These companies are revamping their workplace culture in 2018
Published by: LifeWorks,
The beginning of a new year is an ideal time to re-examine all areas of your life, including work. And in 2018, one of the best areas to focus on will be workplace culture.
Culture impacts so many aspects of your business, from employee satisfaction to productivity to staff churn. While it sounds daunting, improving your culture is not that difficult when you can refer to how other employers are achieving this.
Instead of reinventing the wheel, look for tactics and strategies you can implement. Here’s a look at what some companies are doing to revamp their workplace culture for 2018:
The advent of active workplaces is a reaction to ‘sitting disease,’ a common term used to refer to the terrible health effects of an overly sedentary lifestyle.
According to a 2017 study published in the Annals of Internal Medicine, sitting for excessively long periods of time is a risk factor for early death. For this reason, employers are creating workspaces that encourage more activity.
Betsey Banker, wellness manager at Ergotron, a leading provider of sit-stand workstations and ergonomic technology, suggested more organizations are going to be transitioning to active workspaces in 2018.
According to Banker, workspaces are going beyond open and closed concepts. Employers now need to look at all the workplace elements that impact employee well-being. When you provide more ergonomic solutions, like standing desks and computer glasses, your employees will feel more engaged and improve the quality of their overall health.
Tip: Develop a workstation assessment tool and give each employee’s workstation a grade. Look at monitors, desk chairs, desk height, lighting, mouse and keyboard placement, and other aspects. Then, invest in new equipment.
Workplace culture teams
William Vanderbloemen, founder and CEO of Vanderbloemen Search Group, a church staffing company, is experiencing the best kind of problem — his company is growing. However, as a company grows, it becomes more difficult to preserve the workplace culture.
To keep their culture alive, they’re creating a culture team of culture ambassadors, comprised of seven employees representing each department. The ambassadors are in charge of carrying the company’s vision, values, and culture to their own teams.
Darren Schreher, digital manager for online apparel companies INTO THE AM and iHeartRaves, is also creating roles solely to address workplace culture. For instance, he created a ‘director of happiness’ role. This full time employee is primarily responsible for employee engagement and morale.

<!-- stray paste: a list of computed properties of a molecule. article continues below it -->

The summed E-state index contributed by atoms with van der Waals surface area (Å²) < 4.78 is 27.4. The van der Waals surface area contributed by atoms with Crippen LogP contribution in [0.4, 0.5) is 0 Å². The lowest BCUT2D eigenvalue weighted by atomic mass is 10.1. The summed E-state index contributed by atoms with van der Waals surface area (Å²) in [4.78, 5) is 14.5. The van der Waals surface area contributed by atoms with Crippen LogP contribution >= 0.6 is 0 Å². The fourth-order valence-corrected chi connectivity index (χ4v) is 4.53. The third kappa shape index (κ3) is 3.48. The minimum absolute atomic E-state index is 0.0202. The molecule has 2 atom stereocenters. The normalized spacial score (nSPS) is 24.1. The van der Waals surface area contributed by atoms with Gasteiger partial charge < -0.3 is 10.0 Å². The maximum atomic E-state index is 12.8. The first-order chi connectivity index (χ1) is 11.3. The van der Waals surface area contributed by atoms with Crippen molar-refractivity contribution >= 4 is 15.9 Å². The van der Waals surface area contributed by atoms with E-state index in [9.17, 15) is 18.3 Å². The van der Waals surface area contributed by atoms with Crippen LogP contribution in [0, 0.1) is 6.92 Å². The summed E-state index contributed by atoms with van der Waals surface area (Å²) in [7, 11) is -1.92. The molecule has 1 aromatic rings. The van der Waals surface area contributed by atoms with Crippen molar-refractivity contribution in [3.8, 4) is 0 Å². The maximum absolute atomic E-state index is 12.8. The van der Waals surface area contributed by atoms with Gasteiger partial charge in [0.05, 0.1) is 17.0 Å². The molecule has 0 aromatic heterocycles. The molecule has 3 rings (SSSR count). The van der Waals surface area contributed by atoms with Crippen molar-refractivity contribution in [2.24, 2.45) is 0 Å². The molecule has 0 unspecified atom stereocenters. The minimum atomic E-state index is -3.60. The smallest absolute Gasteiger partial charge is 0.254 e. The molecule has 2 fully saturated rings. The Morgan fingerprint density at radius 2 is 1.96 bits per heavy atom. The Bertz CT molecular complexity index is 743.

Tip: Create culture-specific roles and form your own culture team. When you encourage employees to start building workplace culture and boosting engagement, you will see improvements in satisfaction as well.
Employees will no longer see culture initiatives as stuffy corporate mandates. Instead, they will see their colleagues engaging in important culture-building activities and feel more interested in participating.
It’s always fun to get out of the office from time to time. This is why Holly Harper, director of marketing atsparkspace, a corporate business venue, likes to make retreats a regular practice.
“By taking a staff retreat to an offsite venue once per quarter, as opposed to once a year, we not only encourage bonding and team cohesion,” she said, “but also these retreats allow us to get creative by mixing things up.”
Every quarter, sparkspace employees attend a retreat centered around a different theme and objective, such as:
- Visioning – What do they want to achieve this year as a business and as a team?
- Team Bonding – Let loose and have fun while celebrating the little wins accomplished so far this year.
- Half-time Strategy – A check-in to see if their vision for the year is becoming a reality. Do they need to pivot on any plans as a team?
- Philanthropy – A team bonding philanthropic effort that allows the whole company to give back.
Tip: When creating retreats, tailor your themes and goals to your workplace culture. For example, if you work for a sports company, host an outing that includes live sporting events or team sport activities.
New Business Days
Cristian Rennella, vice president of HR and co-founder of oMelhorTrato.com, a credit and insurance shopping platform based in South America, wanted to give his employees a chance to come together. In 2018, he plans on testing ‘new business days.’ This brings everyone from every department together once a month to brainstorm ideas to grow the business.
“These days give our team the freedom to create and collaborate without having the usual work responsibilities, which is essential for focusing on a single goal — bringing in new business,” he said. “We want to show that thinking as a team we can grow the company and also strengthen the culture of communication and teamwork between all areas ”
Tip: Set goals for your new business days and provide agendas beforehand. This way, employees come prepared and know what topics they need to address.
Bringing your team together is important because it shows that everyone plays a big role in advancing your company mission. And there’s no better way to start the new year off than fostering an environment that encourages relationship building.